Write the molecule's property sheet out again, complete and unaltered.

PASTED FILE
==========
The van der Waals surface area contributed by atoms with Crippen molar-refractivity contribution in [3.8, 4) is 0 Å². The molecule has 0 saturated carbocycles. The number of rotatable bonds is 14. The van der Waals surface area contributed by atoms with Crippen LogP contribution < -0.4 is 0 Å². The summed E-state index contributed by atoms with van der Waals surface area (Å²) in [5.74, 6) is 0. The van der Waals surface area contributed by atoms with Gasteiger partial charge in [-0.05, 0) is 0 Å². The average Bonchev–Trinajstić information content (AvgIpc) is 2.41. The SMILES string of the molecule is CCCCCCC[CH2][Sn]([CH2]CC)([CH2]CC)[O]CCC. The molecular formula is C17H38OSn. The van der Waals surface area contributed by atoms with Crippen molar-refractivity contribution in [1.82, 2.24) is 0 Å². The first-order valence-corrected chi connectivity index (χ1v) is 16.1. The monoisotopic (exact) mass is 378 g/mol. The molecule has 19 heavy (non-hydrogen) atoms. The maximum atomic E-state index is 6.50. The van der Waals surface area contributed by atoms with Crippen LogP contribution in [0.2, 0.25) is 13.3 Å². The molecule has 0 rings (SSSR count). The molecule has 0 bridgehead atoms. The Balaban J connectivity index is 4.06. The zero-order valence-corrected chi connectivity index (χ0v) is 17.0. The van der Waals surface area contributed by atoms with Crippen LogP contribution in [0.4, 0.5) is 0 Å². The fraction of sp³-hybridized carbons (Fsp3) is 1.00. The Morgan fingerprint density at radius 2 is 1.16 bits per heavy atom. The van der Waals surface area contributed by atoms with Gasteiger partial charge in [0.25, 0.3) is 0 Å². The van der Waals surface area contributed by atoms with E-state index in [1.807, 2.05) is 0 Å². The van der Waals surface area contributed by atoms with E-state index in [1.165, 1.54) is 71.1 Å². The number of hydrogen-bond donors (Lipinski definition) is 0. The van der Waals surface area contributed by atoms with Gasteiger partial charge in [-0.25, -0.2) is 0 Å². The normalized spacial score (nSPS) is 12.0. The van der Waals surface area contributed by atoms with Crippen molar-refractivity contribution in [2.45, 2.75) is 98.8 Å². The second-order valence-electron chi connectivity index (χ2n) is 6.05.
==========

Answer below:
The van der Waals surface area contributed by atoms with Crippen molar-refractivity contribution in [3.8, 4) is 0 Å². The molecule has 0 saturated carbocycles. The number of rotatable bonds is 14. The van der Waals surface area contributed by atoms with Crippen LogP contribution < -0.4 is 0 Å². The summed E-state index contributed by atoms with van der Waals surface area (Å²) in [5.74, 6) is 0. The van der Waals surface area contributed by atoms with Gasteiger partial charge in [-0.05, 0) is 0 Å². The average Bonchev–Trinajstić information content (AvgIpc) is 2.41. The SMILES string of the molecule is CCCCCCC[CH2][Sn]([CH2]CC)([CH2]CC)[O]CCC. The molecular formula is C17H38OSn. The van der Waals surface area contributed by atoms with Crippen molar-refractivity contribution in [1.82, 2.24) is 0 Å². The first-order valence-corrected chi connectivity index (χ1v) is 16.1. The monoisotopic (exact) mass is 378 g/mol. The molecule has 19 heavy (non-hydrogen) atoms. The maximum atomic E-state index is 6.50. The van der Waals surface area contributed by atoms with Crippen LogP contribution in [0.2, 0.25) is 13.3 Å². The molecule has 0 rings (SSSR count). The molecule has 0 bridgehead atoms. The Balaban J connectivity index is 4.06. The zero-order valence-corrected chi connectivity index (χ0v) is 17.0. The van der Waals surface area contributed by atoms with Crippen LogP contribution in [0.4, 0.5) is 0 Å². The fraction of sp³-hybridized carbons (Fsp3) is 1.00. The Morgan fingerprint density at radius 2 is 1.16 bits per heavy atom. The van der Waals surface area contributed by atoms with Gasteiger partial charge in [0.25, 0.3) is 0 Å². The van der Waals surface area contributed by atoms with E-state index in [1.807, 2.05) is 0 Å². The van der Waals surface area contributed by atoms with E-state index in [1.165, 1.54) is 71.1 Å². The number of hydrogen-bond donors (Lipinski definition) is 0. The van der Waals surface area contributed by atoms with Gasteiger partial charge in [-0.25, -0.2) is 0 Å². The normalized spacial score (nSPS) is 12.0. The van der Waals surface area contributed by atoms with Crippen molar-refractivity contribution in [2.45, 2.75) is 98.8 Å². The second-order valence-electron chi connectivity index (χ2n) is 6.05.